Flashing lights we’ve seen. This is Vegas, after all. But lights that dance across the color spectrum inside a silicone wristband controlled by a smart device? Add a customizable faceplate, rechargeable battery and open API ripe for app development, and we’ve got cause to raise our eyebrows.
Local startup Cloudsona has already battle-tested its first-generation wristband at clubs in Vegas and Hollywood, helping DJs turn dancefloors into part of the entertainment. That product is made for unique commercial branding: Picture being at the Super Bowl and lighting up the stadium with the colors of the scoring team, or doing the Glow Run surrounded by runners who are literally glowing.
The next phase is the Wave, a personalized version “on steroids” with the potential to be everything from a homing beacon to a pedometer to a notification system that’s less annoying than constantly staring at your phone.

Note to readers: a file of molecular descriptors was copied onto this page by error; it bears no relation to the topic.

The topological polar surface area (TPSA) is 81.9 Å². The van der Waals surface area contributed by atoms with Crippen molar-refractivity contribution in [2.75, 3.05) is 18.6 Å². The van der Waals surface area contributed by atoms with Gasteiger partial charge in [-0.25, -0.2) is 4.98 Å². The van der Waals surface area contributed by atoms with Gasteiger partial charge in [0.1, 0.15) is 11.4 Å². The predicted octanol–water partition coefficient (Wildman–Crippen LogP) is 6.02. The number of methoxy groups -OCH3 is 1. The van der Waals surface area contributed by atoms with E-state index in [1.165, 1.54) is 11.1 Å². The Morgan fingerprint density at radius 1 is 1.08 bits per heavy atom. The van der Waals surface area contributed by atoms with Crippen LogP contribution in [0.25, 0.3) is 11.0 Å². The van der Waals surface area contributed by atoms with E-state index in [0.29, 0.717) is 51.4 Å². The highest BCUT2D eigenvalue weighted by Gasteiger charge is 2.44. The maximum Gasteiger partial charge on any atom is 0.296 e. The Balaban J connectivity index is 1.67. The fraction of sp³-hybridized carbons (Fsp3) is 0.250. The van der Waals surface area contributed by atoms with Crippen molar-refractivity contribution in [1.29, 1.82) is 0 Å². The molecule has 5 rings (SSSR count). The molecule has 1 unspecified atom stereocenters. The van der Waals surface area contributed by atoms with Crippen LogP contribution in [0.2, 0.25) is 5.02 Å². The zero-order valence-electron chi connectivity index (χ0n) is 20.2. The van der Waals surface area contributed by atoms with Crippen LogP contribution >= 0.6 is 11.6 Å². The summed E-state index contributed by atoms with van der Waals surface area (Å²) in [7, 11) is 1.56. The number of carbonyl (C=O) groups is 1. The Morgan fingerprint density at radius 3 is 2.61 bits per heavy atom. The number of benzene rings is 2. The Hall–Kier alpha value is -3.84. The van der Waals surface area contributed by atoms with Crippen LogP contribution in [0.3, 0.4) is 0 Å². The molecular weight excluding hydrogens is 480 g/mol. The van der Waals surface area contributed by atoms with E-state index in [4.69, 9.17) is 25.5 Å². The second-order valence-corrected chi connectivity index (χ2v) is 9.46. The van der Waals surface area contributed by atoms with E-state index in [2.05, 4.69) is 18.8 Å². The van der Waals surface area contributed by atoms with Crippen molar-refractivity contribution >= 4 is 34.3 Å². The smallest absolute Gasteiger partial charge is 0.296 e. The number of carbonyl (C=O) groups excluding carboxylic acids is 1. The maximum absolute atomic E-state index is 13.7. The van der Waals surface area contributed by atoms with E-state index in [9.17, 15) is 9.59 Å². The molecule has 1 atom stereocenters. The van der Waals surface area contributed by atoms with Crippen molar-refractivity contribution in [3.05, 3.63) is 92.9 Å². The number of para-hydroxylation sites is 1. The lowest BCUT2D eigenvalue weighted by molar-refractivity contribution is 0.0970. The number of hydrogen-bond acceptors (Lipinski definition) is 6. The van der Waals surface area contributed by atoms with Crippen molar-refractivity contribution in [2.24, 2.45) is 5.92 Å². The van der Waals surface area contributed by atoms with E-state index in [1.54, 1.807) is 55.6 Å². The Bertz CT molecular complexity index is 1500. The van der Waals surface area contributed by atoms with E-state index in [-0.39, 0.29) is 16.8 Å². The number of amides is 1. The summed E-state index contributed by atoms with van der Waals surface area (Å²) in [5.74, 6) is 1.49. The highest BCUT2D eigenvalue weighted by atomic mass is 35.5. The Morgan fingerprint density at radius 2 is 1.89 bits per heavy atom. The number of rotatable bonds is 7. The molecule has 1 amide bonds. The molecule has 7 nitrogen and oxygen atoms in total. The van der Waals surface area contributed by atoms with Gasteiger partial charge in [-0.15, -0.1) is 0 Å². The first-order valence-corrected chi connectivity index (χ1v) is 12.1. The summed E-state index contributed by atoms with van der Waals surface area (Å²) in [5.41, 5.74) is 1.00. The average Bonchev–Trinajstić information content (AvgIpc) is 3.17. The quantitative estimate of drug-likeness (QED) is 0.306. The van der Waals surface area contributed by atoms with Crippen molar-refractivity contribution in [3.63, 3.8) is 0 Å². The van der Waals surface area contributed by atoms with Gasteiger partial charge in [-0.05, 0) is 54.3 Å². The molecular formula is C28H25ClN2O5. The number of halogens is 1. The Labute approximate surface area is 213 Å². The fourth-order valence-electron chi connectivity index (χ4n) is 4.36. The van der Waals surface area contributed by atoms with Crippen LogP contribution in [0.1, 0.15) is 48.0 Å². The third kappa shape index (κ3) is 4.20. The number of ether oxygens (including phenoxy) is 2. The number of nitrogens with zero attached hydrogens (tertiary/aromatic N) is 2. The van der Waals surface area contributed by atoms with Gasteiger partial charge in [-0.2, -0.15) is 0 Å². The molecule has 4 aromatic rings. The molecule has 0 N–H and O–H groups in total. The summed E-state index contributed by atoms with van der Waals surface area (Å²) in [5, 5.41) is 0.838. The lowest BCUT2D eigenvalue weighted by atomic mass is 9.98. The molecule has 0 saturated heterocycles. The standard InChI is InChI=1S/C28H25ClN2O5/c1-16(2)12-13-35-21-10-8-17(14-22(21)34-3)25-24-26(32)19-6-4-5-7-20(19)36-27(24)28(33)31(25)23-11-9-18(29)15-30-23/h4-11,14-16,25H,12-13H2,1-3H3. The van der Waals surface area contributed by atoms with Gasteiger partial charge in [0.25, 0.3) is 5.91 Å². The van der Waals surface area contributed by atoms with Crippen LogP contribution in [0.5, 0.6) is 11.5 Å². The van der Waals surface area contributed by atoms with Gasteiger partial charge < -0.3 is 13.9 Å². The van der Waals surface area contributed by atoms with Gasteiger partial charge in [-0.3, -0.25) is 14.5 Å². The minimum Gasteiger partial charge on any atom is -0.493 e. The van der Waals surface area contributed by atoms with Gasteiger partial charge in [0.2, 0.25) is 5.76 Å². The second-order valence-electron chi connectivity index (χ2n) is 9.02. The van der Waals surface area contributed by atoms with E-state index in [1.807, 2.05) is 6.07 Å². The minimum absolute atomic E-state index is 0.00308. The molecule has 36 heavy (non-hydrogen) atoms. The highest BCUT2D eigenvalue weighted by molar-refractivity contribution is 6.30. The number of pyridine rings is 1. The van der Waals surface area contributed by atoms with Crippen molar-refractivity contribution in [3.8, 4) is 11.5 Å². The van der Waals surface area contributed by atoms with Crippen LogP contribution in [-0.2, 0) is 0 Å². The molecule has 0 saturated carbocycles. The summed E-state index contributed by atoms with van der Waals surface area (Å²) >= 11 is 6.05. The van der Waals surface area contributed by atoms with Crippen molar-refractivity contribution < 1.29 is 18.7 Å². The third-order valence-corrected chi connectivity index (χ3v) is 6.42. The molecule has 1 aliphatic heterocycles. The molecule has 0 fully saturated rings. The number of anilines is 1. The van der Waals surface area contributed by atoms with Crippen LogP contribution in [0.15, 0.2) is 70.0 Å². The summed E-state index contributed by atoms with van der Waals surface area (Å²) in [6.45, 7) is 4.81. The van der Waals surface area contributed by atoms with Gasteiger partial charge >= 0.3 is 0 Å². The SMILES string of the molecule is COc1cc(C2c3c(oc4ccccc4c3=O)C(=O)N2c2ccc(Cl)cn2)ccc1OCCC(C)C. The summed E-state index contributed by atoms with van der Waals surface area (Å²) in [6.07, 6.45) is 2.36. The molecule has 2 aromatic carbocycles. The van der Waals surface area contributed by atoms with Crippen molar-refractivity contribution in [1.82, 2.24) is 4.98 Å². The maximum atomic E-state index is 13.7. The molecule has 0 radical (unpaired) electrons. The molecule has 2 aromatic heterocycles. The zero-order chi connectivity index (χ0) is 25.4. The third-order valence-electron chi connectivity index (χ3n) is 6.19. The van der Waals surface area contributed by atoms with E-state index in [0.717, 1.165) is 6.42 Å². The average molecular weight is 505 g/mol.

“Once you connect to the Internet it gives you some really interesting things you can do,” Cloudsona’s Andre Nakaso says of the app factor that makes the Wave more than just a flashing bracelet. Plus, the Wave’s supple silicone band has air pipes that filter its LED rainbow in a shuddering, pulsating, fluid way that looks cool even in a lit room. “Flashing is like saying the Mona Lisa is just a painting,” Nakaso says, laughing.
He, Paul Fulton and Hans Van Leeuwen, the partners/brains behind Cloudsona, all have backgrounds in wireless and mobile tech, and they left their corporate comfort zone to create something useful that’s also whimsical. Nakaso says Insomniac’s DJ Bunny got excited about the iPad interface: hit colored buttons to customize the illumination or use a default pattern for an instant party booster. The wristbands talk to a master device and each other, so the light show can be synchronized.
But the Wave’s potential goes far beyond nightlife. That’s why Cloudsona launched a Kickstarter campaign to raise $75,000 by May 24 (at press time, they were over $34,000) to cover inventory, refinement and marketing of the product, which would retail for around $28. With the API open to programmers, the Wave’s future is appropriately bright. “We wanted to create something really special and different,” Nakaso says. “Not something that’s gonna change the world, but people are gonna say, ‘Wow.’”
Follow the light at cloudsona.com.